Monitoring Stream and Watershed Restoration

Chapter 6: Monitoring Floodplain Restoration

George R. Pess, Sarah A. Morley, Julie L. Hall, and Raymond K. Timm

doi: https://doi.org/10.47886/9781888569636.ch6

River corridors are naturally dynamic and ecologically complex components of a watershed and often contain a disproportionately high amount of the total regional biodiversity (Naiman et al. 1993; Ward et al. 2001). Unaltered river corridors have heterogeneous landscape features, dominated by dynamic conditions, and exhibit scale-dependent biophysical patterns and processes (Ward et al. 2001). A prominent feature within river corridors is the floodplain (Figure 1). Geomorphologists traditionally define a floodplain as a flat, depositional feature of the river valley adjoining the river channel, formed under the present climate and hydrologic regime and during times of high discharge (Leopold et al. 1964; Dunne and Leopold 1978; Leopold 1994). Hydrologists and engineers view the floodplain either as land subject to periodic flooding or the area flooded by the 100-year flood event (Dunne and Leopold 1978). Ecologists have defined the floodplain and accompanying habitats as areas that are periodically inundated by the lateral overflow of river or lakes, or direct precipitation or groundwater; the resulting physiochemical environment causes the biota to respond by morphological, anatomical, physiological, phonological, or ethnological adaptations, and produce community structures (Junk et al. 1989).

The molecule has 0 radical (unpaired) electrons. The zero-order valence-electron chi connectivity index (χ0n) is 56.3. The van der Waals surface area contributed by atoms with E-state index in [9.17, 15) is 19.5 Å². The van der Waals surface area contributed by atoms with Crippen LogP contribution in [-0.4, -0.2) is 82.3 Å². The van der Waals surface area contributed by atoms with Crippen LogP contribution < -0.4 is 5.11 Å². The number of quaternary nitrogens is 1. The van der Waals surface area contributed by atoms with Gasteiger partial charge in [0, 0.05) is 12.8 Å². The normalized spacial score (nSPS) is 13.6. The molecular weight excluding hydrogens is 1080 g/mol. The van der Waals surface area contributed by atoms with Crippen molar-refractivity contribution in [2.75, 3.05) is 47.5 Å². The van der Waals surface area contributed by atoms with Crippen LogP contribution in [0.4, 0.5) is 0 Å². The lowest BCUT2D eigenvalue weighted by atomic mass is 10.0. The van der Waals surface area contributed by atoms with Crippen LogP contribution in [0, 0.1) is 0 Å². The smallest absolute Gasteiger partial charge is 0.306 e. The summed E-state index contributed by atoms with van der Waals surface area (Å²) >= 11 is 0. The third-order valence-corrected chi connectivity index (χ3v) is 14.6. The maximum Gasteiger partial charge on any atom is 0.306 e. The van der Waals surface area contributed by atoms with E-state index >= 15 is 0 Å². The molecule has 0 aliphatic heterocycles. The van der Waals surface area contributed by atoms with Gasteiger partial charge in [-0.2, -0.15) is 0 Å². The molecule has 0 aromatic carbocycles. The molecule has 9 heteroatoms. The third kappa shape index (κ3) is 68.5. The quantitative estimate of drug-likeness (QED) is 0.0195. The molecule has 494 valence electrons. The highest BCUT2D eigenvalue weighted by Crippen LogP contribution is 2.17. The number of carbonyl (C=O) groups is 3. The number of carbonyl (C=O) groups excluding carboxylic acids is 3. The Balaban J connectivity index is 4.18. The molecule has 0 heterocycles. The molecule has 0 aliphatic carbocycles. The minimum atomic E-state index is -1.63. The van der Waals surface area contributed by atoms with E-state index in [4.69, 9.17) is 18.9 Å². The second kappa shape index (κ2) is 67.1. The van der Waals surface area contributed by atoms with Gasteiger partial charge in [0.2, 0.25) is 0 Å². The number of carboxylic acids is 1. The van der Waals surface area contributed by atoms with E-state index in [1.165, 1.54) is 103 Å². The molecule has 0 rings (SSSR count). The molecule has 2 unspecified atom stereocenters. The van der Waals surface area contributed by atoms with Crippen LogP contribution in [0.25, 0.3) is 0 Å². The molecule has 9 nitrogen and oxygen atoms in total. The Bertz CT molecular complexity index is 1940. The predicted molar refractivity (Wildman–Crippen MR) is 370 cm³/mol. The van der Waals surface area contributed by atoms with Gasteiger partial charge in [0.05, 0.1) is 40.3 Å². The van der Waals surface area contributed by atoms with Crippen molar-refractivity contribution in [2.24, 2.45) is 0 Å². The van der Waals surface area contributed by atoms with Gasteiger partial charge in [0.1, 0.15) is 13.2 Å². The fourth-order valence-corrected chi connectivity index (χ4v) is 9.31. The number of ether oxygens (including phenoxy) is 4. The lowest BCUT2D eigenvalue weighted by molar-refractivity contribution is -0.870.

Some of the most common features and terms associated with the definition of floodplains regardless of discipline include main channels; oxbow lakes; point bars; meander bends; meander scrolls; floodplain channels, such as sloughs, beaver ponds, surface and groundwater-fed tributaries, natural levees, or raised berms above the floodplain; wetland areas created by finer sediment overbank deposits; coarser sand deposits called sand splays; accumulations of wood deposits, such as logjams; mid-channel islands created by obstructions, such as wood deposits; and unique vegetation patterns determined by flows, obstructions within the floodplain, and small changes in elevation (Figure 2; Table 1; Leopold et al. 1964; Dunne and Leopold 1978; Wohl 2000). These floodplain-associated features are unique and are needed to help maintain river dynamics, watershed processes, and community structure and function (Ward et al. 2001).

The objective of our chapter is to describe how to monitor the effectiveness of floodplain-associated projects that attempt to reconnect isolated habitats. First, we identify and briefly review common effects of anthropogenic disturbance to floodplains and restoration techniques used to reconnect floodplain habitats isolated by anthropogenic disturbance. Next, we discuss how developing a monitoring plan based upon clear restoration goals and objectives can be used to help guide the monitoring of individual or multiple floodplain reconnection projects. Then, we discuss the selection of physical and biological study parameters and sampling protocols that can be applied to different types of restoration approaches. Finally, we provide recommendations for applying these monitoring techniques to temperate rivers.